The trial began on September 23, 1997 in Lake County Superior Court. Balu continued to act erratically—at one point he was sent to the lockup after being found in contempt of court.
The defense attempted to introduce a portion of the victim’s diary written eight months after the rape in which she said she was “no longer innocent” because she had sex with a man identified as “Carlos” and she feared she was pregnant.
The judge barred the evidence, rejecting the defense argument that the entry suggested she had never been raped if she was writing about losing her virginity after the July 5, 1996 attack.
The victim testified to the attack, giving even more contradictory details. At one point, she said she never saw Loftus with his clothes off.
Loftus called numerous character witnesses. Two other witnesses, neither of whom had met Loftus before, said they saw him between 2 p.m. to 6 p.m.—when the attack allegedly occurred—at the pool at the Inn, acting calm and relaxed.
Loftus testified on his own behalf. He said Balu had offered him a free weekend at the resort after winning it in a contest. He said he was in the room when the girls came in, but denied involvement in any assault. He said that the victim did go into the bedroom with Balu and when he knocked on the door and opened it, he saw the girl fully-clothed, sitting on the bed and Balu standing by the television. He then left.
Loftus said that the girl called later in the day to ask if Balu would leave her suntan lotion outside the door because her mother would be angry if she lost it.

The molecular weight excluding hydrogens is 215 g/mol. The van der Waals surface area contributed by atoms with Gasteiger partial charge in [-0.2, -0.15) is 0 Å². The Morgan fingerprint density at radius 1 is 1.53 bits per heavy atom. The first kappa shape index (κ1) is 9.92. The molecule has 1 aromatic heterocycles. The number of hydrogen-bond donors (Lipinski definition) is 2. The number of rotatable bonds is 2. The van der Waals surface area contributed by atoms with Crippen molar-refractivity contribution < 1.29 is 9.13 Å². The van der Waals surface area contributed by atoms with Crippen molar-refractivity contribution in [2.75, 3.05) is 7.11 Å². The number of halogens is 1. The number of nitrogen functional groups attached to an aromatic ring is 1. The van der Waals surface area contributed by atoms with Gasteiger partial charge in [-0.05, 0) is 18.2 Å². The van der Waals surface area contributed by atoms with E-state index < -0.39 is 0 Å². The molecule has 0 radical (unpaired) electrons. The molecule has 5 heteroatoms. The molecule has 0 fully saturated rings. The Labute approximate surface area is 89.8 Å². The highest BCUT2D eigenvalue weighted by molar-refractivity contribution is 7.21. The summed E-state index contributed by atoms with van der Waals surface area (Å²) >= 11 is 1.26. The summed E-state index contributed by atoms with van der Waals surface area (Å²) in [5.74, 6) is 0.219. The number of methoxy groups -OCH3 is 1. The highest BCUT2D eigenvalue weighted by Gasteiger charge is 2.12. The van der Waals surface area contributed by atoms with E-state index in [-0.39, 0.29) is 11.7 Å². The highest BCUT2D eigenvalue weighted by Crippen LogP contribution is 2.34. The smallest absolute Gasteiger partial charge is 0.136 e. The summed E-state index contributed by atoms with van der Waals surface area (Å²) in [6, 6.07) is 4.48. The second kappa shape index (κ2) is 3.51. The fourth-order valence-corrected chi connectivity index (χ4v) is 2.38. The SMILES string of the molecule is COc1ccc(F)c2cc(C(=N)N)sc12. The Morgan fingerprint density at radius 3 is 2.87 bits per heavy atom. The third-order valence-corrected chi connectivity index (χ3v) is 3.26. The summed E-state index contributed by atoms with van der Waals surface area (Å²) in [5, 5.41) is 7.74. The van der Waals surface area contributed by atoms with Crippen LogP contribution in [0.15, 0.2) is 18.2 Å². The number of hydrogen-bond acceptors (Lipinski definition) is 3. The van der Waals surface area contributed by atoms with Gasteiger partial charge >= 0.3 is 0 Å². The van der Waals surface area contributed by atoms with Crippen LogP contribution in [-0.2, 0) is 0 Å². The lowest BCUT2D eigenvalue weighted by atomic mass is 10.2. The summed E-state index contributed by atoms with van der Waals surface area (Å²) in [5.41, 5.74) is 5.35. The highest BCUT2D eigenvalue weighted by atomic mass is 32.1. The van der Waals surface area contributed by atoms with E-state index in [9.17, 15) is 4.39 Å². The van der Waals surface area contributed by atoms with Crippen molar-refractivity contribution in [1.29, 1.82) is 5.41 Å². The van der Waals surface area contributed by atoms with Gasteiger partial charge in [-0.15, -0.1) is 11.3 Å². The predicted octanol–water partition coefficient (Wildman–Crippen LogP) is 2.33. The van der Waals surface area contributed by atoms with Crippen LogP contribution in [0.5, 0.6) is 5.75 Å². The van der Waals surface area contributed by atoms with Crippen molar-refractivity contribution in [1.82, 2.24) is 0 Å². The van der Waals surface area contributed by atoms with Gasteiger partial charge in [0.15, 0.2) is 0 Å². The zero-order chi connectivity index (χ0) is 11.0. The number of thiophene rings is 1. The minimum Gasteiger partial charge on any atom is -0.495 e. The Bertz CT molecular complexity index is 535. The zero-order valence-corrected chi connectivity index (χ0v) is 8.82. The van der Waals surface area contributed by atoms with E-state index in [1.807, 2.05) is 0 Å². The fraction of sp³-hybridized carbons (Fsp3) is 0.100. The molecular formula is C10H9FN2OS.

In October 1997, after five days of deliberations, the jury convicted both men. Loftus was sentenced to five years in prison. Balu was found legally incompetent and put in a state mental facility.
In July 1999, the California Court of Appeals set aside the convictions and ordered a hearing on whether the diary entry should have been admitted in evidence.
In September 1999, Loftus was released on bond. At the hearing, on October 13, 1999, the victim said she still considered herself “innocent” when she wrote the diary entry because the rape was not consensual.
The defense provided an affidavit from “Carlos,” the person the victim said took her virginity in the diary entry. He confirmed that he had intercourse and oral sex with her and that the intercourse had been painful for her, suggesting she had lost her virginity.
In November 1999, a judge refused to admit the diary entry in evidence and reinstated the convictions.
In July 2000, the appellate court again vacated Loftus’s convictions and Balu’s rape conviction. The court found the victim’s testimony to be “vague, uncertain and self-contradictory.”
The court said “The diary entry…could have raised a reasonable doubt about exactly what happened in the motel room.
On October 23, 2000, Lake County prosecutors dismissed the charges against Loftus.
Balu filed a state petition for a writ of habeas corpus challenging his remaining convictions for assault with a deadly weapon, false imprisonment during which he personally used a knife and forcible oral copulation. In 2006, those convictions were set aside after a judge found him mentally incompetent during his trial. The charges were dismissed in June 2006.
– Maurice Possley